Stewart Investors Asia Pacific Leaders

This emerging market fund underperformed in 2016, returning 19.6pc compared to more than 27pc for the index, the MSCI Asia Pacific excluding Japan. The fund was another victim of the move to “value” stocks at the end of last year.

However, it’s five-year performance is strong: it returned 75.5pc compared to the 53pc return of the index.

The fund has not yet recovered this year, still underperforming the index, but Darius McDermott, of FundCalibre, the fund research company, said it is likely to turnaround this year.

“The fund was hit by the violent swing to value in the second half of the year. It tends to struggle in a such a rally - which is what we saw when state-owned banks and resources companies had a rally.

"There is only so far these stocks can go, arguably, and this fund also tends to catch up with the rest of the market, and go on to surpass it, as things calm down,” he said.

Woodford Equity Income

Renowned investor Neil Woodford has attracted £9.6bn of investor money to his Equity Income fund. However, the fund had a poor year last year. It returned just over 3pc compared to the 16.8pc return of the FTSE All Share over 2016, a year that saw the index hit an all-time high.

The fund is still trailing in early 2017, having returned 0.6pc in the year so far, compared to the FTSE All Share’s 2.4pc.

The management team behind the fund described 2016 as a “difficult year for the fund”, saying that many of the market moves over the past year are not based on fundamentals.

Fund manager Neil Woodford had a year of under-performance last year

The fund missed out on many of the gains in the oil, gas and mining sectors. It also had some notable fallers among its bigger names, such as Capita, which the team admitted was “a mistake to own ... over the last 12 months”.

However, Mr Khalaf said: “It would be foolish to write him off because of one bad year. To use a well-worn sporting analogy- form is temporary; class is permanent.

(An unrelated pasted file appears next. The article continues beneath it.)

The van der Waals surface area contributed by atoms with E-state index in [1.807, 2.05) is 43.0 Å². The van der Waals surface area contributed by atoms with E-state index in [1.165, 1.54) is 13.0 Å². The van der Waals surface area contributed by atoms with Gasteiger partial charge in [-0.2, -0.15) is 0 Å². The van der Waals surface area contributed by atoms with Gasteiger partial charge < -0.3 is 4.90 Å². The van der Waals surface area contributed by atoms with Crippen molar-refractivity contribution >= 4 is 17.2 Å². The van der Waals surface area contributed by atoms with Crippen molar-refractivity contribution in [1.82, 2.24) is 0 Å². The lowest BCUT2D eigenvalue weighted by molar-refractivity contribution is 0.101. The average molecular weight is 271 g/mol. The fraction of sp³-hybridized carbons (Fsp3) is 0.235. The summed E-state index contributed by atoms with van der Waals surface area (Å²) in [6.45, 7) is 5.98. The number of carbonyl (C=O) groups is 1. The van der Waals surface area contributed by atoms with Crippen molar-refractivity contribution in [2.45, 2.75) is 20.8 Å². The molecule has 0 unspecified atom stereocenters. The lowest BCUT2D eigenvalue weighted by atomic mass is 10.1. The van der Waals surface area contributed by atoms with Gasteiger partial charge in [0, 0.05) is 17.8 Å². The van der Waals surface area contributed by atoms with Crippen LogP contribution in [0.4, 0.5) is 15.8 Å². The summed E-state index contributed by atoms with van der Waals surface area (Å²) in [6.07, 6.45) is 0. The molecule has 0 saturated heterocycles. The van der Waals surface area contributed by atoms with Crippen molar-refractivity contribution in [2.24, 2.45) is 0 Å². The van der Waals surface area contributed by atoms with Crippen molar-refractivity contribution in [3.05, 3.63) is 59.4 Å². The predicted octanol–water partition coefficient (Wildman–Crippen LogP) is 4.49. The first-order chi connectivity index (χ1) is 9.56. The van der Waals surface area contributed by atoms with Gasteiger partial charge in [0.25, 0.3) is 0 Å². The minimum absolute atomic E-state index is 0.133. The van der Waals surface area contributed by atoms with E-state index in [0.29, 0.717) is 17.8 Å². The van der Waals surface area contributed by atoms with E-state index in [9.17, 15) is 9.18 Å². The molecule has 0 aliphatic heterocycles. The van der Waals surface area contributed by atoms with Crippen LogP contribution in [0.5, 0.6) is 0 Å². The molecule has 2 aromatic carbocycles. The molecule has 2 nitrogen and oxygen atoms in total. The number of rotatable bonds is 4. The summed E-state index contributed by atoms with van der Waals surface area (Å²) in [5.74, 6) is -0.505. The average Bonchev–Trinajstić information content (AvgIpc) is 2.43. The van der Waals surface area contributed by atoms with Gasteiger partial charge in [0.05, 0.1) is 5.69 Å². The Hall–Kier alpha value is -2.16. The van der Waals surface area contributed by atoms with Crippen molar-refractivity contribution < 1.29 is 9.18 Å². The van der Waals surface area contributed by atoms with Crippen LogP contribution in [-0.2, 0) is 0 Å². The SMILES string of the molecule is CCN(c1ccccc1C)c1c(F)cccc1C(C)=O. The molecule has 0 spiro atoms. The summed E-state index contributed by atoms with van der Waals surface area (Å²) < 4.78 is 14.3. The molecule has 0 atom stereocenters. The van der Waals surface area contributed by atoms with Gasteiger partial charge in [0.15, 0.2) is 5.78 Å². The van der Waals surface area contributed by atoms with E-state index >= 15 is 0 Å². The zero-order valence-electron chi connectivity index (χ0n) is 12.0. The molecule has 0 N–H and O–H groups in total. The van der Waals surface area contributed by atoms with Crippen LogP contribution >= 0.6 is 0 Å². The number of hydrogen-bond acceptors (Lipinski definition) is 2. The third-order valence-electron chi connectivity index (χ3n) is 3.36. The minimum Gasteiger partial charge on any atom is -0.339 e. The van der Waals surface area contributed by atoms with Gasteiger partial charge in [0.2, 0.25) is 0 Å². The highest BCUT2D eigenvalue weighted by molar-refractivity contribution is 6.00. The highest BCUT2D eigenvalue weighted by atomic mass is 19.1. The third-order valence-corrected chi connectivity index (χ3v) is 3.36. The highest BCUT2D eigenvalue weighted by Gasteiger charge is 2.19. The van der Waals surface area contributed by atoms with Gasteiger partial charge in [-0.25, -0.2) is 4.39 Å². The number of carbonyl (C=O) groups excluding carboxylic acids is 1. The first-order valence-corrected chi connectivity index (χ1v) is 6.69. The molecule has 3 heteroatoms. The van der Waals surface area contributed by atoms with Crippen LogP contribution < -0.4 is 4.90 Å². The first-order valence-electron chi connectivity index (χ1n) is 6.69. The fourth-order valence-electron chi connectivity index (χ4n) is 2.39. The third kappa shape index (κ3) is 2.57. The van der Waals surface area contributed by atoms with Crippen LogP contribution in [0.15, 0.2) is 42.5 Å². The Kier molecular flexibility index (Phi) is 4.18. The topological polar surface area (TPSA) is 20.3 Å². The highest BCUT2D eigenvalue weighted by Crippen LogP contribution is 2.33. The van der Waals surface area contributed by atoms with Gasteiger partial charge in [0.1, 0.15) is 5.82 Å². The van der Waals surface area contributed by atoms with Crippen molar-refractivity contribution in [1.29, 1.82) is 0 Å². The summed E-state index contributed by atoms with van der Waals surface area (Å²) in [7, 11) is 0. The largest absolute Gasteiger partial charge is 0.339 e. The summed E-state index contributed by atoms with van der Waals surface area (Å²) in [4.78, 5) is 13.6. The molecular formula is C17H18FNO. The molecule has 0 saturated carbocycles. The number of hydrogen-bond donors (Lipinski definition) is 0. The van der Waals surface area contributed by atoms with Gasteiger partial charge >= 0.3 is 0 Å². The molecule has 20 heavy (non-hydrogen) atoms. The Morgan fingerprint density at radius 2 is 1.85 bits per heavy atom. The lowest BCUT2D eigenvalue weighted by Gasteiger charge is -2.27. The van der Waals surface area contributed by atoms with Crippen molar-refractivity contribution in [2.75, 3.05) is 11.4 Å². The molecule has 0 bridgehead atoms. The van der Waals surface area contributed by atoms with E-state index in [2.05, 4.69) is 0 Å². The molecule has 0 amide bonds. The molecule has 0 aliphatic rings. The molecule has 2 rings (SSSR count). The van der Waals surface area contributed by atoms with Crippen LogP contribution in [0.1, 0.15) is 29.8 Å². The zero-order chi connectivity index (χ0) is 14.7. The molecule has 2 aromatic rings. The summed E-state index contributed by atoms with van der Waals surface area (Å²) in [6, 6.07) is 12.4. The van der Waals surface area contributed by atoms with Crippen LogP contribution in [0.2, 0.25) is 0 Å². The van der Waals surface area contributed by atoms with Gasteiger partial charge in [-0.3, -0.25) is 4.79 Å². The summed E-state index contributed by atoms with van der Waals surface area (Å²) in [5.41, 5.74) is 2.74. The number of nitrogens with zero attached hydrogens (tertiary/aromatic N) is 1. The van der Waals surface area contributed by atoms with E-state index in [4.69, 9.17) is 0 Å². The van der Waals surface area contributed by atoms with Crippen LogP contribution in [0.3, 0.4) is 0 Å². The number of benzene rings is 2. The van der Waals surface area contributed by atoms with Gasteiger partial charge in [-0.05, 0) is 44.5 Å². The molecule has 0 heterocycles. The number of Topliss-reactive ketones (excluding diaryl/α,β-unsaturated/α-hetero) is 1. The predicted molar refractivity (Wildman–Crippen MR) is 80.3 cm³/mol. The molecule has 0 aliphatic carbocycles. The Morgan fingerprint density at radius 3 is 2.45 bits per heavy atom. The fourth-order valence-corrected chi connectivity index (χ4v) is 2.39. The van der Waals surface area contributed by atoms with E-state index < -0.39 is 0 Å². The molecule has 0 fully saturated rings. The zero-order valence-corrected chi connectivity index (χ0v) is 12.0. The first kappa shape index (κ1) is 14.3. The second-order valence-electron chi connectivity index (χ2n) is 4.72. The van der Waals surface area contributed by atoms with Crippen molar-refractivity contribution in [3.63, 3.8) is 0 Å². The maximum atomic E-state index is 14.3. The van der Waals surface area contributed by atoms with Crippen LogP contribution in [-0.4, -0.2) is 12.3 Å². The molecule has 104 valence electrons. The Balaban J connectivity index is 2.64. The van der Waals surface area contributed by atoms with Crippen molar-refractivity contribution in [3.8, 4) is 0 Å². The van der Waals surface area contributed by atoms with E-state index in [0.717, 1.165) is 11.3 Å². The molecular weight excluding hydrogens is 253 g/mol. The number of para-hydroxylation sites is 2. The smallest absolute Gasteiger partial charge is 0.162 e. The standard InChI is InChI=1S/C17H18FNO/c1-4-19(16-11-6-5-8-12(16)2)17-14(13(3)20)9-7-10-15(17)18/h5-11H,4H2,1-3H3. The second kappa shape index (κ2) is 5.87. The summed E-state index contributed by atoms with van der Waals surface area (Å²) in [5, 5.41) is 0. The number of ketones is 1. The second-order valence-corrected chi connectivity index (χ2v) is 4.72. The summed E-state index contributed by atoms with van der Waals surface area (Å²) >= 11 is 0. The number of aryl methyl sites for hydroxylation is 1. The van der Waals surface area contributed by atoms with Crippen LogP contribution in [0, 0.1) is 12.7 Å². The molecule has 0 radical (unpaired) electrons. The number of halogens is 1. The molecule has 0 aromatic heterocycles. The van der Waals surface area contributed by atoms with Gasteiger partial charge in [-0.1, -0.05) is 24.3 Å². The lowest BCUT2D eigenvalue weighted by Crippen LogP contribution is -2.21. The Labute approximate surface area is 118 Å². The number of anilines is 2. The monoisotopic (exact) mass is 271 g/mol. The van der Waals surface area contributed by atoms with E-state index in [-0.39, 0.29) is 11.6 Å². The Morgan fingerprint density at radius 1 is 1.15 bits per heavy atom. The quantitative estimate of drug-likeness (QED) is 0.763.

“One of the things we have seen from Neil Woodford over the many years he has been managing money is the market has a tendency to come round to his way of thinking, though while it is at odds with his view you do get periods of underperformance,” he added.

Premier Pan European Property

This fund invests in the shares of property companies. It aims to get exposure to the property market, but does not invest much in direct property, instead buying stocks that have exposure to that market.

The fund delivered a loss to investors in 2016, of 0.6pc. This compares to the fund’s index - the Global Property Research 250 European Capped index return of 0.2pc.

The property market was hit broadly following the EU vote, with many concerned about the outlook for the market and for housebuilders.

However, this fund’s ability to invest outside the UK should help its future prospects, although it still has 30pc of the fund in British property companies.

Mr McDermott said: “The fund was hit post Brexit when UK property took a turn for the worse. The manager is pretty bullish now though, especially in Germany. There is a structural growth story in Germany as it costs more to build a property than to buy it.”

Fund manager Alex Ross also thinks that the discounts that UK property investment trusts currently have are too extreme, giving him an opportunity to profit.